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Adopt A Wheat Field Home Page
February 8

photo 33

Here’s our area being fertilized with liquid nitrogen fertilizer. Most farmers will "topdress" nitrogen fertilizer in the late winter or early spring to help the wheat grow vigorously and produce more grain. It is called topdressing because the fertilizer is applied to the soil surface and it is not worked into the soil. If you remember the August 17, 1999 pictures, nitrogen and phosphorus were being applied, but that fertilizer was being placed in the soil. You might ask why we didn’t put all the fertilizer on August 17th. Some farmers apply all their fertilizer before planting, while others split the fertilizer applications. If you put all the fertilizers on before planting some might be lost and you’ve wasted money. But if you split the applications the plants will have enough fertilizer for fall growth and there will be more added when the wheat starts growing in the spring. Today, we are putting on about 40 pounds of nitrogen per acre. Also, a herbicide is being applied with the fertilizer to save the number of trips across the field. The herbicide will prevent weeds from growing, but it won’t hurt the wheat plants. This machine is called a Spra-Coupe and the spray boom is 51 feet from one side to the other. Let’s take a closer look at the Spra-Coupe applying the fertilizer.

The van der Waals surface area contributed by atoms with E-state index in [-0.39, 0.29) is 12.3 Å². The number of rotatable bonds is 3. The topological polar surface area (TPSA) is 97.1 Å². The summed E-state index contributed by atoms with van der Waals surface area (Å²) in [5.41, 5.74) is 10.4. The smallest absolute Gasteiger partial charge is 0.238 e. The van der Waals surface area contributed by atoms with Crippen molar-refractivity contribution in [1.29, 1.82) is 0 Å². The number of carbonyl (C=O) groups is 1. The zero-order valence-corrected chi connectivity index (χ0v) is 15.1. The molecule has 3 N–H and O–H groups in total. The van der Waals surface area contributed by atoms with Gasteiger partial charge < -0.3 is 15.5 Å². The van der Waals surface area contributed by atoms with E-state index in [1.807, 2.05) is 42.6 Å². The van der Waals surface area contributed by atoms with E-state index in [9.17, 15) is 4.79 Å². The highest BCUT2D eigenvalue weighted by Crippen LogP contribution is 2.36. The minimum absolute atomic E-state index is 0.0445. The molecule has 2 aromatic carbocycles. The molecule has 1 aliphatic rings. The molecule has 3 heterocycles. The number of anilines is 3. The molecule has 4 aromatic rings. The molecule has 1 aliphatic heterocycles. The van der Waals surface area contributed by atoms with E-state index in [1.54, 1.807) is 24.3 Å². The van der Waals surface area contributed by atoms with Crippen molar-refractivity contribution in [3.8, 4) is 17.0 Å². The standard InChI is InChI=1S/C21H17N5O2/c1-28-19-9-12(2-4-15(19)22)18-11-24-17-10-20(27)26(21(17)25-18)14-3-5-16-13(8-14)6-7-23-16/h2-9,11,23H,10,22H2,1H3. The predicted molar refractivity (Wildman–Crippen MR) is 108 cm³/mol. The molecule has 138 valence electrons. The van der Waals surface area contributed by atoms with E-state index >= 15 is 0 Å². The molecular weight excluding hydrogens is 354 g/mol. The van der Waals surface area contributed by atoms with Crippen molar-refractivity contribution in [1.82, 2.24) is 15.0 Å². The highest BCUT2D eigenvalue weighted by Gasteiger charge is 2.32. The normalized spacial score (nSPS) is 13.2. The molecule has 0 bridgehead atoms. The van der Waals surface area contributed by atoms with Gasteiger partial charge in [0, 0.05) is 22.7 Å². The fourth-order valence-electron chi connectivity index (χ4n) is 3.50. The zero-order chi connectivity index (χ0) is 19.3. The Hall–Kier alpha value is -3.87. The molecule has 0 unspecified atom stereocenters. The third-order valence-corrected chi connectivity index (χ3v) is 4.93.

photo 34

You might be wondering where the spray tank is that holds all the liquid fertilizer. If you look closely you can see the yellowish tank, which holds about 200 gallons of liquid, just behind the white cab where the driver is sitting (there’s really someone in the cab, you can just barely see him). If you look at the left side of the spray boom or arm you can see the spray mist of the fertilizer that’s being applied. You certainly wouldn’t want to apply fertilizers and herbicides on a windy day. Now, let’s look at a closeup of the wheat.

photo 35

The plants look pretty good. You can see some leaf tips have a purplish color, which is due to the cool nights. Today is a beautiful day and the temperature is near 60 F. If we have many days like this the wheat will start growing actively. We don’t want it to start growing too early, because the weather could become very cold again and that could hurt the wheat plants. Did you notice how powdery the soil surface looks? The freezing and thawing of the soil surface dries it out and that makes it powdery and dusty. If we have a windy day those soil particles could be blown away easily. We need more snow or rain to keep the surface moist so the soil particles won’t blow away.


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